2015 Solar Decathlon Latin America

I’m really excited that my hometown in Cali, Colombia was selected by DOE to host the first Solar Decathlon in Latin America in 2015. All the buzz is going to help promote sustainable construction to a much higher level.
http://www.energy.gov/articles/us-and-colombia-collaborate-first-solar-d...
http://www.solardecathlon.gov/blog/archives/category/solar-decathlon-lat...

In General questions | Asked By Armando Cobo | Mar 15 14
5 Answers

Insulating 1950's Tectum roof from exterior - Air barrier ?

I have a house built in 1957 that was originally a summer place on a lake. Climate zone 5, just outside of Chicago, IL. Roof is a timber (3.5"x5") frame at 32" o.c. with what appears to be Tectum I, 2" thick structural roof deck panels (2'x8' long). Current roof assembly yields me a whopping R3.5, which naturally means ice dam-nation every winter as we melt everything that lands on our roof. Apparently all previous owners did not care or did not know how to remedy.

In Energy efficiency and durability | Asked By Scott Grobarek | Feb 28 14
5 Answers

Bath fan ductwork - material and insulation (revisited) -

First, apologies if this should be under the "general questions" category

I saw some information from Riversong in response to a bath fan duct question asked quite a while ago (posted by Chris Johnston - Thu, 08/26/2010 - 14:57). The essence of the response was that plastic duct (glued, sloped) was somewhat insulative, and condensation would drip out (sloped out to vent cap) via the 1/4" per foot slope.

In Green building techniques | Asked By Randy Toni | Mar 13 14
1 Answer

Flat roof, non vented — What about furred space for slope?

I am building a non-vented flat roof in CEC zone 8/ DOE zone 3-92705. Roof structure will be structural sheathing on 12" I-joist. For slope, sheathing over 2x furring strips (1/4"/12"). I have read all the posts about various ways to insulate.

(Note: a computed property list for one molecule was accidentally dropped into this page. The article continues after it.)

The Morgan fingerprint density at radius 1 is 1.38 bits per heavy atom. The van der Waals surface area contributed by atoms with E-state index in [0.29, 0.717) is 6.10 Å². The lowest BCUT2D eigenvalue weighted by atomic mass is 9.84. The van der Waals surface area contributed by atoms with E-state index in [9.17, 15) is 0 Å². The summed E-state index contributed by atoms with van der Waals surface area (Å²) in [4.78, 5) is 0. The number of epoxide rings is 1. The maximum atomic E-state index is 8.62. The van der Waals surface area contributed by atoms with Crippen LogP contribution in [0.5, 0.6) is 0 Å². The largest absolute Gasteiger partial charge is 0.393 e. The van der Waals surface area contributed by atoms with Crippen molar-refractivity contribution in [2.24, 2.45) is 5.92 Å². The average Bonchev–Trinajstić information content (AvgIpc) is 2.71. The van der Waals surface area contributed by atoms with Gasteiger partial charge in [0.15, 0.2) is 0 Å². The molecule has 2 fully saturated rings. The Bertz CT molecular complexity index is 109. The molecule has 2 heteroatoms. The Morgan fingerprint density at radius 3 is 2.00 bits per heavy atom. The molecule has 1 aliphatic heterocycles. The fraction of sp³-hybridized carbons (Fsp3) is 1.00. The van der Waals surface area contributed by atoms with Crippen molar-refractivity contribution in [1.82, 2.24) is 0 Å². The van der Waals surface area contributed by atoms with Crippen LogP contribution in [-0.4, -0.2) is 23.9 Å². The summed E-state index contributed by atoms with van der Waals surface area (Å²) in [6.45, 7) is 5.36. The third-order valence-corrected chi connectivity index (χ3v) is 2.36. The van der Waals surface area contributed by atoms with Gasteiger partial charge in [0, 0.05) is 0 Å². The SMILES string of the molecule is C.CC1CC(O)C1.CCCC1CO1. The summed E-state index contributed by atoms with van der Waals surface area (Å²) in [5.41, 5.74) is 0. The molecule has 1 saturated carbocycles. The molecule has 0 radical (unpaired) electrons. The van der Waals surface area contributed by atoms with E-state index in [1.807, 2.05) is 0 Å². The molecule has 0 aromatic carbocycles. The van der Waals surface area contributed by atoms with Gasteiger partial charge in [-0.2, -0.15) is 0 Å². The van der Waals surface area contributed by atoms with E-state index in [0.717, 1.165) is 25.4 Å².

If the actual roof is something like a 2-ply SBS membrane and the insulation under the structural sheathing is a closed-cell flash-and-batt system, should I worry about the spaces between the 2x furring strips used over the structural sheathing for slope?

This space will not be vented. Will this space trap moisture?

In Building Code Questions | Asked By keith messick | Mar 14 14
1 Answer

Looking for a fire rated garage door

I’m building a new home in Everett Washington area and I’m looking for a source for a fire core (man) door from the garage into the house.
I’m looking for one that is 30x80 and that will pass a blower door test, possible passive house rated. Studio on top of garage design does not allow for a detached garage.

In Green products and materials | Asked By Paul Huntman | Mar 14 14
2 Answers

If you were to replace your windows what material would you use for the frame?

If you were to replace your windows what material would you use for the frame? And would you use a double pane with argon?

These are replacement windows for a hot climate.

In Energy efficiency and durability | Asked By Janet DeMars | Mar 13 14
Register for a free account and join the conversation


Get a free account and join the conversation!
Become a GBA PRO!